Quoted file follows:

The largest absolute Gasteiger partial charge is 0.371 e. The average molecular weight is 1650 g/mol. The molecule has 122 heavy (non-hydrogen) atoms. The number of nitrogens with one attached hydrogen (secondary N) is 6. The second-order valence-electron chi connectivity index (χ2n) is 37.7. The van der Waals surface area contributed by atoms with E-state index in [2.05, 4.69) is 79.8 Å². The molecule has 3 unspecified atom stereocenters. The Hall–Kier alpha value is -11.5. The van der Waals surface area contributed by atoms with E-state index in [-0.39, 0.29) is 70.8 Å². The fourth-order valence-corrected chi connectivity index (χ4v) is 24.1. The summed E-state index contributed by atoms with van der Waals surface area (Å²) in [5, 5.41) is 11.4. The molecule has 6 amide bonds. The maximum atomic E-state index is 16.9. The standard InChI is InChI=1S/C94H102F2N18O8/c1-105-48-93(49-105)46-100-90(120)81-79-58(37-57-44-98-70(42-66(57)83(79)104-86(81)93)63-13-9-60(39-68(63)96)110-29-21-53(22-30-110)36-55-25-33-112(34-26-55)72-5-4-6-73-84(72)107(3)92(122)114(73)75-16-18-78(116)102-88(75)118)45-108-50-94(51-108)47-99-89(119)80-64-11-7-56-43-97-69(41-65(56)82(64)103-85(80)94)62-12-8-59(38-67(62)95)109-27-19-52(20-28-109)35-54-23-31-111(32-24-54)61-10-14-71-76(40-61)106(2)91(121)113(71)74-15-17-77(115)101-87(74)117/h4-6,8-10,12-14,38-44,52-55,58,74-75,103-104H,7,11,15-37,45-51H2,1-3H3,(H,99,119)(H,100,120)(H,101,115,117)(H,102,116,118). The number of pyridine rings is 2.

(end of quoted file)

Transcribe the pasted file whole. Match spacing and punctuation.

The largest absolute Gasteiger partial charge is 0.371 e. The average molecular weight is 1650 g/mol. The molecule has 122 heavy (non-hydrogen) atoms. The number of nitrogens with one attached hydrogen (secondary N) is 6. The second-order valence-electron chi connectivity index (χ2n) is 37.7. The van der Waals surface area contributed by atoms with E-state index in [2.05, 4.69) is 79.8 Å². The molecule has 3 unspecified atom stereocenters. The Hall–Kier alpha value is -11.5. The van der Waals surface area contributed by atoms with E-state index in [-0.39, 0.29) is 70.8 Å². The fourth-order valence-corrected chi connectivity index (χ4v) is 24.1. The summed E-state index contributed by atoms with van der Waals surface area (Å²) in [5, 5.41) is 11.4. The molecule has 6 amide bonds. The maximum atomic E-state index is 16.9. The standard InChI is InChI=1S/C94H102F2N18O8/c1-105-48-93(49-105)46-100-90(120)81-79-58(37-57-44-98-70(42-66(57)83(79)104-86(81)93)63-13-9-60(39-68(63)96)110-29-21-53(22-30-110)36-55-25-33-112(34-26-55)72-5-4-6-73-84(72)107(3)92(122)114(73)75-16-18-78(116)102-88(75)118)45-108-50-94(51-108)47-99-89(119)80-64-11-7-56-43-97-69(41-65(56)82(64)103-85(80)94)62-12-8-59(38-67(62)95)109-27-19-52(20-28-109)35-54-23-31-111(32-24-54)61-10-14-71-76(40-61)106(2)91(121)113(71)74-15-17-77(115)101-87(74)117/h4-6,8-10,12-14,38-44,52-55,58,74-75,103-104H,7,11,15-37,45-51H2,1-3H3,(H,99,119)(H,100,120)(H,101,115,117)(H,102,116,118). The number of pyridine rings is 2.